An Ethics of Philosophical Belief: The case for personal commitments

In Sanford C. Goldberg & Mark Walker (eds.), Attitude in Philosophy. Oxford: Oxford University Press (forthcoming)
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What should we do when faced with powerful theoretical arguments that support a severe change in our personal beliefs and commitments? For example, what should new parents do when confronted by unanswered anti-natalist arguments, or two lovers vexed by social theory that apparently undermines love? On the one hand, it would be irrational to ignore theory just because it’s theory; good theory is evidence, after all. On the other hand, factoring in theory can be objectifying, or risks unraveling one's life, fracturing one's identity or social relations. Sometimes, then, following the evidence where it apparently leads would mean not merely changing what we think but who we are. Some might say that there’s something right about the thought that theory can bear on what we ought to believe, it’s just that when we work with full beliefs, only then do we seriously risk having to substantially alter our doxastic economy when pressed by exceptional theoretical arguments. When we work with partial beliefs, however, this risk is greatly diminished. Others will say that we can advocate or champion revisionary positions whilst rationally retaining our pre-theoretical personal convictions. Still others will argue that we should adopt a Moorean posture towards the revisionary arguments. I argue that each response is inadequate, and argue instead that we are permitted to bracket certain kinds of theoretical evidence against our beliefs because of the personal and ethical risks born out of giving them serious consideration. In turn, some of philosophy's doxastic influence is constrained by its attendant ethical risks: the personal enjoys a partial insulation from the theoretical. I close by addressing what this means for practicing philosophers.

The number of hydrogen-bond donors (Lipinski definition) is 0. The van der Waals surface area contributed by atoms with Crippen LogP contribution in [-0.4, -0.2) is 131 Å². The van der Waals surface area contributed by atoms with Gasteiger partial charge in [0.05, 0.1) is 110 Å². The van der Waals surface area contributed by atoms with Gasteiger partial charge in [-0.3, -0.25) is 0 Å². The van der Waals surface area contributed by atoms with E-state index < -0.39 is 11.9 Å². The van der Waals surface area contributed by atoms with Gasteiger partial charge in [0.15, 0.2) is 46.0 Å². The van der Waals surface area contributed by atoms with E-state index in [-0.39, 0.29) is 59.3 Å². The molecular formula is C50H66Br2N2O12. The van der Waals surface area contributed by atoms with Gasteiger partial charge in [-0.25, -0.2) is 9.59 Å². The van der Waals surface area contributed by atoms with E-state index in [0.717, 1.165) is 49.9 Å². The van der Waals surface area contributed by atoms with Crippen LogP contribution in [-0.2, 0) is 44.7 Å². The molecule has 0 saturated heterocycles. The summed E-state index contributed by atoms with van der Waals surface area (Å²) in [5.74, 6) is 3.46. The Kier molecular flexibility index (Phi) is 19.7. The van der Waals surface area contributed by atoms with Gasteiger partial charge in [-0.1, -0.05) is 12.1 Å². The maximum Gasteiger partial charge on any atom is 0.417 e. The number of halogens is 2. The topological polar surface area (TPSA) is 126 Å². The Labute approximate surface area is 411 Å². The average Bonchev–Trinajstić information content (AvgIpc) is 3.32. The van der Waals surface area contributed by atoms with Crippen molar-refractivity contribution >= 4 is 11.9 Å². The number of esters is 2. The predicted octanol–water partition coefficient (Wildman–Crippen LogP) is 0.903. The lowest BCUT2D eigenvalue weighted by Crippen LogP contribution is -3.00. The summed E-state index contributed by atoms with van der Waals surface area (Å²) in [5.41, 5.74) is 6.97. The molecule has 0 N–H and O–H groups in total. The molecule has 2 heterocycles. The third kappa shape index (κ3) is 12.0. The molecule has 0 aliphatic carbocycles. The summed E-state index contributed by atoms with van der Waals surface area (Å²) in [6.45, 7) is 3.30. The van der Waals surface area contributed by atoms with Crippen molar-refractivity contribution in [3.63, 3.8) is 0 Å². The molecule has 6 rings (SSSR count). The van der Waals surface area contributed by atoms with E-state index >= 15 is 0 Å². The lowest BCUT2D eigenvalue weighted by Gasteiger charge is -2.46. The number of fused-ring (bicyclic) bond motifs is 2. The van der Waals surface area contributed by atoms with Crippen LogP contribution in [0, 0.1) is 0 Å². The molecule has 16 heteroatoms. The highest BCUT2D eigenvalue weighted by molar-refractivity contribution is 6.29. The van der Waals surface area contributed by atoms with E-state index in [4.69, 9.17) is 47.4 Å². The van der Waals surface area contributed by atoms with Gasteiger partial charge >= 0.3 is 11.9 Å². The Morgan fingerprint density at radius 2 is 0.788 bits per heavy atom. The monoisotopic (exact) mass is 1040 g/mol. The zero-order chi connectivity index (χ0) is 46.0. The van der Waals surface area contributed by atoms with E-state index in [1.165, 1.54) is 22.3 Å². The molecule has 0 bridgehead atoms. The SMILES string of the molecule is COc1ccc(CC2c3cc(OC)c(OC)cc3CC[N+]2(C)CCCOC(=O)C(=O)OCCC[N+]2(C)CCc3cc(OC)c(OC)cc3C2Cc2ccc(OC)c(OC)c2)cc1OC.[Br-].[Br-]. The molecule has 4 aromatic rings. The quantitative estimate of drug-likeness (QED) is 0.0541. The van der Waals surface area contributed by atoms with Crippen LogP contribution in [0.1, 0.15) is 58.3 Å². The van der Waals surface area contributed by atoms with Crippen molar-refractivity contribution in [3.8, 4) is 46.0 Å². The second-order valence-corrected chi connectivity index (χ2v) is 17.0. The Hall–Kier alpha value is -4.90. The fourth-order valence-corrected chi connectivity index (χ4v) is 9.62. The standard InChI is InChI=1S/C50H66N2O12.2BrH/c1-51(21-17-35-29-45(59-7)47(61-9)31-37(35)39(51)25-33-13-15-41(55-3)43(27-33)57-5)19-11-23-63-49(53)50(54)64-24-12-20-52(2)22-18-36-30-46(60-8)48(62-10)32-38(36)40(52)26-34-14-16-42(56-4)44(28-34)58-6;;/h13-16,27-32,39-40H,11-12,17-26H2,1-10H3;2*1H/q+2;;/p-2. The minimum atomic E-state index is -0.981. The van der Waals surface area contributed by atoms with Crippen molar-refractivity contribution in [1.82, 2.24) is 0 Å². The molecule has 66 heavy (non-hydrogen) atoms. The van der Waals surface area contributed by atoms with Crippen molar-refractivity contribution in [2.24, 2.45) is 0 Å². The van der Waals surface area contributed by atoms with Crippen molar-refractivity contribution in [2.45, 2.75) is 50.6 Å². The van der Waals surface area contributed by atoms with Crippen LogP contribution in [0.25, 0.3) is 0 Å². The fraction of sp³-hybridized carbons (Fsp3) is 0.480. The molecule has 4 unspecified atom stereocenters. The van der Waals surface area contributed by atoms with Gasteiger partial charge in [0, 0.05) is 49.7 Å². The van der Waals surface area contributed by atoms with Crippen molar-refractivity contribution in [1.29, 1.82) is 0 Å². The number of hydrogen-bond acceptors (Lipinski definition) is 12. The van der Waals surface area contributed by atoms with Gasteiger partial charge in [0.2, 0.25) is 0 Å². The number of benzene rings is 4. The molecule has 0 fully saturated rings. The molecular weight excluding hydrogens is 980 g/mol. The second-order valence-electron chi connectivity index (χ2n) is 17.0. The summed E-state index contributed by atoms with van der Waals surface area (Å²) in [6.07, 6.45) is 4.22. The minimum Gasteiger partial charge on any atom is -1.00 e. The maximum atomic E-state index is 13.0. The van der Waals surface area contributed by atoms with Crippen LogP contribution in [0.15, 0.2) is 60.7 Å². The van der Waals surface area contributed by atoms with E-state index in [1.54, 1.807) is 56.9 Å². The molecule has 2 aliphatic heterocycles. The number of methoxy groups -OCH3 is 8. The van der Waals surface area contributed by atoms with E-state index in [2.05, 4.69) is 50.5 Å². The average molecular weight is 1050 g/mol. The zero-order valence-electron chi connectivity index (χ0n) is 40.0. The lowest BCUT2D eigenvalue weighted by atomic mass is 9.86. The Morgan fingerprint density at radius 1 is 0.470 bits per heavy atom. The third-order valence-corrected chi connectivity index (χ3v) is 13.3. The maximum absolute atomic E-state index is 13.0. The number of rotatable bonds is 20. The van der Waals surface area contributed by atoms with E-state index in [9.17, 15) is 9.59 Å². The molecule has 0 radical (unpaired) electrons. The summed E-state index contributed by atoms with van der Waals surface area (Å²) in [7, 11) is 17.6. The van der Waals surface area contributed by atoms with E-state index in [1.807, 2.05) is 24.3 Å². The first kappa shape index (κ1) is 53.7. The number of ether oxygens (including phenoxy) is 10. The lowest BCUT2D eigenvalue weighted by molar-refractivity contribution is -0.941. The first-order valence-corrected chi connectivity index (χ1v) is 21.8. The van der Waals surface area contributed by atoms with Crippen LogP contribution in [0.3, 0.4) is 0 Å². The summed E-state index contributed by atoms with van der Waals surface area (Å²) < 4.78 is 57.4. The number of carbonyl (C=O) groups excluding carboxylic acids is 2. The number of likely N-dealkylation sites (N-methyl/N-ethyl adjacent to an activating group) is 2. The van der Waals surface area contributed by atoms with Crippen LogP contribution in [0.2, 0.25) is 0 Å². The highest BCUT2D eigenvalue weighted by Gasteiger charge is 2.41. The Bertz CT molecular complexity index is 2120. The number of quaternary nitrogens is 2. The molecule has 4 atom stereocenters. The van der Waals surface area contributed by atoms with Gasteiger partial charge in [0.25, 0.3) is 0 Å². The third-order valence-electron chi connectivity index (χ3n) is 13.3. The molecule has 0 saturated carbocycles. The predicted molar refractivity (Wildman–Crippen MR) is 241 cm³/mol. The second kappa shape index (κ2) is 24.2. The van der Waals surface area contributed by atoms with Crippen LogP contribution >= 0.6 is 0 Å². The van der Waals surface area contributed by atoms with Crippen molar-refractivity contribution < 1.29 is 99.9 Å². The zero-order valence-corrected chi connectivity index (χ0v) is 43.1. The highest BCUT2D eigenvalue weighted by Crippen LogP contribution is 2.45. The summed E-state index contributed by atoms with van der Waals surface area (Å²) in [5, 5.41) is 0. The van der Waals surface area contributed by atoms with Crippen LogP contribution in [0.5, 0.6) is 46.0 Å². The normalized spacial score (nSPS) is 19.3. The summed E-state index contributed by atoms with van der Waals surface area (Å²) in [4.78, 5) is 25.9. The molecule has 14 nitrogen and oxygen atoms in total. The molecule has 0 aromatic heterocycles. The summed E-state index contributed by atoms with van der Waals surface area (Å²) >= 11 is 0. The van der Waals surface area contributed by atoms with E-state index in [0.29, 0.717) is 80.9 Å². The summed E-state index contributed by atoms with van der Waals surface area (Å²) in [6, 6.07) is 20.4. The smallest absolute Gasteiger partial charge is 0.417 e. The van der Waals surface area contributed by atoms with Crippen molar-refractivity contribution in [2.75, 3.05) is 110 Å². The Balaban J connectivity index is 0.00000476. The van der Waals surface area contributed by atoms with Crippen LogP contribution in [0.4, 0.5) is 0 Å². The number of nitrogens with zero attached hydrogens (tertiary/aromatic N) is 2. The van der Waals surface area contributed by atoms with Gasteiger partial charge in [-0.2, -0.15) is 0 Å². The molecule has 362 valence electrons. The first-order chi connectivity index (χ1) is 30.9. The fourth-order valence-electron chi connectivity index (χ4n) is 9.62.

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Christopher Ranalli
VU University Amsterdam


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